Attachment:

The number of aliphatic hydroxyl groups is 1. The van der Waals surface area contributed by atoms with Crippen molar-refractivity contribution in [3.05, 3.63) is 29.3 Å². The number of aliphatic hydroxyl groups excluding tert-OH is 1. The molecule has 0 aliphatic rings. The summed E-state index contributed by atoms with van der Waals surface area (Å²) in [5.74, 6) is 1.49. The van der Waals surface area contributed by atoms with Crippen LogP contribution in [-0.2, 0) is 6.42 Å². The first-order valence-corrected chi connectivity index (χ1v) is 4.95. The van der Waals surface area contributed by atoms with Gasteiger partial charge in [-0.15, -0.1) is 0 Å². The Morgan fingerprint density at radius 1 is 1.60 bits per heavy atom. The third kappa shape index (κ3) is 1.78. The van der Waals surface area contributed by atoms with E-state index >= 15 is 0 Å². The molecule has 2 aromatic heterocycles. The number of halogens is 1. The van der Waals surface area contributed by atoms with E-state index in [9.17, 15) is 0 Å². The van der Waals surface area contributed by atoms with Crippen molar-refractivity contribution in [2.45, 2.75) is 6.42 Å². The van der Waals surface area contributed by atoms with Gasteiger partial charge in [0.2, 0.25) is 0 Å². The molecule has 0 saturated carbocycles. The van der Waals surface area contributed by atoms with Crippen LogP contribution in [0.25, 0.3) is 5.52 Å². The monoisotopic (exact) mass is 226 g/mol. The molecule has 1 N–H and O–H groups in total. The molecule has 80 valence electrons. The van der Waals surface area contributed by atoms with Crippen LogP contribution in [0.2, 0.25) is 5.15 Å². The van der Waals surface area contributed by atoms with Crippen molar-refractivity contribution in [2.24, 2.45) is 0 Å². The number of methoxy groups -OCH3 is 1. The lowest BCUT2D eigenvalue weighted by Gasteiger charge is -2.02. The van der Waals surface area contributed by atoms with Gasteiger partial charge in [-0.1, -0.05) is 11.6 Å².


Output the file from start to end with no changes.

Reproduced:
The number of aliphatic hydroxyl groups is 1. The van der Waals surface area contributed by atoms with Crippen molar-refractivity contribution in [3.05, 3.63) is 29.3 Å². The number of aliphatic hydroxyl groups excluding tert-OH is 1. The molecule has 0 aliphatic rings. The summed E-state index contributed by atoms with van der Waals surface area (Å²) in [5.74, 6) is 1.49. The van der Waals surface area contributed by atoms with Crippen LogP contribution in [-0.2, 0) is 6.42 Å². The first-order valence-corrected chi connectivity index (χ1v) is 4.95. The van der Waals surface area contributed by atoms with Gasteiger partial charge in [-0.15, -0.1) is 0 Å². The Morgan fingerprint density at radius 1 is 1.60 bits per heavy atom. The third kappa shape index (κ3) is 1.78. The van der Waals surface area contributed by atoms with E-state index >= 15 is 0 Å². The molecule has 2 aromatic heterocycles. The number of halogens is 1. The van der Waals surface area contributed by atoms with E-state index in [9.17, 15) is 0 Å². The van der Waals surface area contributed by atoms with Crippen molar-refractivity contribution in [2.45, 2.75) is 6.42 Å². The van der Waals surface area contributed by atoms with Gasteiger partial charge in [0.2, 0.25) is 0 Å². The molecule has 0 saturated carbocycles. The van der Waals surface area contributed by atoms with Crippen LogP contribution in [0.25, 0.3) is 5.52 Å². The monoisotopic (exact) mass is 226 g/mol. The molecule has 1 N–H and O–H groups in total. The molecule has 80 valence electrons. The van der Waals surface area contributed by atoms with Crippen LogP contribution in [0.2, 0.25) is 5.15 Å². The van der Waals surface area contributed by atoms with Crippen molar-refractivity contribution in [2.24, 2.45) is 0 Å². The number of methoxy groups -OCH3 is 1. The lowest BCUT2D eigenvalue weighted by Gasteiger charge is -2.02. The van der Waals surface area contributed by atoms with Gasteiger partial charge in [-0.1, -0.05) is 11.6 Å².